When I look at some of the available venues here, it honestly makes my stomach ache. There are galleries on the south side of Atlanta that have been open for some time, and I am not exactly sure why or how. Some of these galleries actually have a good selection of work, but the location and management style of the gallery does not serve them well. Their lack of knowledge about the art business, poor connections, and passive eyes will do very little for their bottom-line and for artists. Their cheese and cheap wine approach is dated and needs an upgrade to pull in the next wave of young collectors.

The solution to this phase of Atlanta’s African American fine art dilemma is for these galleries to set up satellite locations in more prominent areas, even if the locations are much smaller. It is better to show this work to those who can afford it, rather than have a space in a community that cannot and will not support the artists.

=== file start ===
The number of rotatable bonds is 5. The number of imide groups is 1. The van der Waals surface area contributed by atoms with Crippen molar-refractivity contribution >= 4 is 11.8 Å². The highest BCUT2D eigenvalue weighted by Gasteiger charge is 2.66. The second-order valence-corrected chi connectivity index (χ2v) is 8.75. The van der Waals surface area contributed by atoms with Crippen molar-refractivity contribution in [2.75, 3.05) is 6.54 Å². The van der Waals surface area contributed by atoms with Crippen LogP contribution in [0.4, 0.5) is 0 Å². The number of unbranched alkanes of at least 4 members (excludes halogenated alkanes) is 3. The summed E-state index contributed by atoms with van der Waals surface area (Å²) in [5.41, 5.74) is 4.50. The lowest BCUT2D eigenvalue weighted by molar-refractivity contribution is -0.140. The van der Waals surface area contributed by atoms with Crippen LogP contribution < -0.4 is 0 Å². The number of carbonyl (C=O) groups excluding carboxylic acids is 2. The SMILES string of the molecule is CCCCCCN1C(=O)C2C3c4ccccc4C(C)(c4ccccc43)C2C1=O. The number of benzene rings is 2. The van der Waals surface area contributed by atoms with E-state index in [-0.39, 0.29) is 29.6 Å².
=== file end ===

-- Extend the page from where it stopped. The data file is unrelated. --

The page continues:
This is a double-edged blade because some will argue that our neighborhoods need to be exposed to fine art, but the real truth is that the business of our art will not survive as a non-profit. We should even entertain the idea of the handful of African American gallery owners in the city forming a collective group to open a gallery in one of the more prominent areas of the city, centering it around those who will patronize fine art. This will require a large amount of organization and a minimal amount of ego to get this done.

We would also have to establish a new business model for how our art is sold and presented. We should consider adding a leasing option to the business of our art to create residual money for the galleries and artists who build up stockpiles of work over their careers. In addition to a leasing option, a section of the work has to become mobile and taken into prominent neighborhoods by curating a luxury art block party with other luxury brands that compliment the lifestyle of affluence. The production cost of these events will be covered by corporate sponsors who wish to connect with this demographic.

It would be of benefit to have a cover charge at the gallery art openings, so the public can be conditioned to understand the monetary value of our art.